Cecil Eby

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A professor of English at the University of Michigan, Cecil Eby has taken a particular interest in the Spanish Civil War and the literature related to it. This article is taken from Between the Bullet and the Lie, Professor Eby’s study of American volunteers in that war; the book will be published this fall by Holt, Rinehart & Winston.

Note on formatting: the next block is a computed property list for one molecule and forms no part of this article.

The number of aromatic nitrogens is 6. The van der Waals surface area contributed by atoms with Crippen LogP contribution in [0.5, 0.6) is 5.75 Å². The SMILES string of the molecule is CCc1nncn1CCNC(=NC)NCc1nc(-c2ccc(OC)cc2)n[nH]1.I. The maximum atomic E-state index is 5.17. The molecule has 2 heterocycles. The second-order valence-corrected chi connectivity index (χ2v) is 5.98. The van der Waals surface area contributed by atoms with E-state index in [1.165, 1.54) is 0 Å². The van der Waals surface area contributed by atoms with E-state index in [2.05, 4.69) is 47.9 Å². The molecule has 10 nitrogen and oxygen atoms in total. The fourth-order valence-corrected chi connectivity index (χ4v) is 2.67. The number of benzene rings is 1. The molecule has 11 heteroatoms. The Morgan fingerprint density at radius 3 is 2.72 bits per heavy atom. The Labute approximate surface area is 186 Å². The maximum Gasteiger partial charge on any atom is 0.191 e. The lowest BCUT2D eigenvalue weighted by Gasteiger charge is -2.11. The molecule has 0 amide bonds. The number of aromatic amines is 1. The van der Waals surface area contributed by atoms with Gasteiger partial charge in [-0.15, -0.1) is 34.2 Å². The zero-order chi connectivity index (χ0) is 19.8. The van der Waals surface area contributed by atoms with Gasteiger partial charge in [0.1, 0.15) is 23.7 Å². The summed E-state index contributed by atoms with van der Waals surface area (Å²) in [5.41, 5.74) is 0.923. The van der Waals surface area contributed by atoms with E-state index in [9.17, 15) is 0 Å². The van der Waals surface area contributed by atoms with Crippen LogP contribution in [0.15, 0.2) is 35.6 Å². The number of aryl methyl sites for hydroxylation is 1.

The Abraham Lincoln Battalion did not die in the blood bath of Jarama. Put under the command of better officers and augmented by fresh volunteers, its fire-hardened veterans shaped up into a first-rate fighting force. In the next year and a half, the battalion fought in almost every major campaign of the Civil War, including the Loyalists’ last, hopeless offensive at the Ebro, late in the summer of 1938. It left Spain in September of that year, when, in a final desperate move to win help from the League of Nations, the Loyalist government disbanded the International Brigades in order to make the war an exclusively Spanish conflict. Of the approximately 4,000 American volunteers who fought on the Loyalist side, a majority were dedicated, card-carrying Communists, but some were nonpolitical idealists who hated fascism and feared the prospect of a Europe and a world dominated by Hitler and Mussolini. More than half gave their lives for the Loyalist cause, among them Robert Merriman, killed in March of 1938. The history of the Abraham Lincoln Battalion does not end with its withdrawal from Spain, nor with Franco’s victory in February of /pjp. It became a source of inspiration for writers of the left, and, because of its Communist links, its veterans have constantly been harassed by anti-red investigators. Even today it is not unusual for its reunions in New York to be picketed by those of the right who call the men who served in the Abraham Lincoln Battalion “priest and nun killers.” But despite the bitter memory of its first battle and the triumph of Spanish fascism, when the now-middle-aged veterans of the battalion gather they have the comfort of knowing that they were present at the birth of one of the timeless legends of the unpeaceful years between the wars: “No pasarán!”

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